Examples of Benefits Gained from Outdoor Learning

This page follows on from What are the Benefits of Outdoor Learning?

The OPENspace Wild Adventure Space Project Review (2006) draws on evaluations of projects of many types and sizes. It illustrates the range of likely benefits to young people, as well as illustrating some of the many forms that Outdoor Learning can take.

"The projects highlighted in the review have been chosen because they appear to be examples of good practice or demonstrate a unique or innovative approach in the engagement of young people.   The project review includes a number of case studies from key providers such as BCTV, Duke of Edinburgh and the Forestry Commission, some of whom have case studies included on their websites (Raleigh, National Trust, YHA) or within their own publications (CABE), which are referenced within the review.  The project review also aimed to source good practice among smaller, lesser well known providers as well as among a wide cross-section of young people, including those with disabilities, minority ethnic groups, and those from low income and disadvantaged communities, some of whom had never experienced ‘wild’ adventure space prior to the activity."  Source: Wild Adventure Space Project Review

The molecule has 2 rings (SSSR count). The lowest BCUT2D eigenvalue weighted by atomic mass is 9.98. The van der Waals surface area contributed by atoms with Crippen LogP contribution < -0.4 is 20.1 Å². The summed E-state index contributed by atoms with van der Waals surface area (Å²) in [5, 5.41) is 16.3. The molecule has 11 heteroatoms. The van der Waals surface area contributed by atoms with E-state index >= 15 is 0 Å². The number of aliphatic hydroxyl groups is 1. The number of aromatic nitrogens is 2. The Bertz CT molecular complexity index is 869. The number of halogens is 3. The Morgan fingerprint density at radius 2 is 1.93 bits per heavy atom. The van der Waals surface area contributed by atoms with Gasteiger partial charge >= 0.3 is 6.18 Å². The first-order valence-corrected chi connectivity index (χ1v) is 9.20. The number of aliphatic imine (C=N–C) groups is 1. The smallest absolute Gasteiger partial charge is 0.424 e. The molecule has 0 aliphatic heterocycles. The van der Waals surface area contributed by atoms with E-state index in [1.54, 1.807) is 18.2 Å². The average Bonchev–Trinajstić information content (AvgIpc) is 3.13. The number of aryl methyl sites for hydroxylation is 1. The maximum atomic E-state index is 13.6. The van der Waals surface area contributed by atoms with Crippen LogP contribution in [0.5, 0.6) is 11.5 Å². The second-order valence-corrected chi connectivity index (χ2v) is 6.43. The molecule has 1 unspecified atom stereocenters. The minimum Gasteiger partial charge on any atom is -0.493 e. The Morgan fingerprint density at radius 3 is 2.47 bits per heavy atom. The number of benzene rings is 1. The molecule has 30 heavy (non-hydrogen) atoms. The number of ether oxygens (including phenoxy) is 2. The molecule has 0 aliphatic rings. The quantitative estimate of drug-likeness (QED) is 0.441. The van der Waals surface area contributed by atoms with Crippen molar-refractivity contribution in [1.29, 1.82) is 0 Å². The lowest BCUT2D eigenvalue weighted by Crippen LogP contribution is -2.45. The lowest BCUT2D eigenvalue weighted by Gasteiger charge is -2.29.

Here is a summary of the benefits identified in the various case studies:
•    practical skills:  construction, woodworking (Forest Schools)
•    conservation techniques (National Trust Youth Discovery Working holidays)
•    social skills: getting along with others, team working (Night Owls)
•    presentation skills, via reporting back, making of videos (John Muir Award and Duke of Edinburgh Award)
•    physical skills via learning element of many activities (Perdiswell young people’s Club)
•    diversity awareness between cultures (BEN Riverside)
•    social inclusion for disadvantaged individuals (Barnsley Peak District Award)
•    sense of belonging via setting up of clubs (Delamere Bike Club)
•    opportunities to develop away from peer pressure (Do it 4 Real)
•    reduction in drink/drug dependence (Akenshaw Youth Project)
•    reduction in truancy (Forest Schools)
•    reduction in probation periods (Venture Trust)
•    through ‘club’ management of activities providing a new focus and interest for many young people (Riverside Centre)

Source: Wild Adventure Space Project Review (June 2006) Section, prepared for the Countryside Agency, English Nature and Rural Development Service by Jenny Roe, OPENspace.

Next: What does the research say about Outdoor Learning?

Index to this Brief Guide to Outdoor Learning
What is OL? Why does OL Matter? What are the Benefits of OL? What does OL research say?
How safe is OL? Who supports OL and why Where to find OL research
How much OL is going on?
Campaigns for OL

OL Research in other journals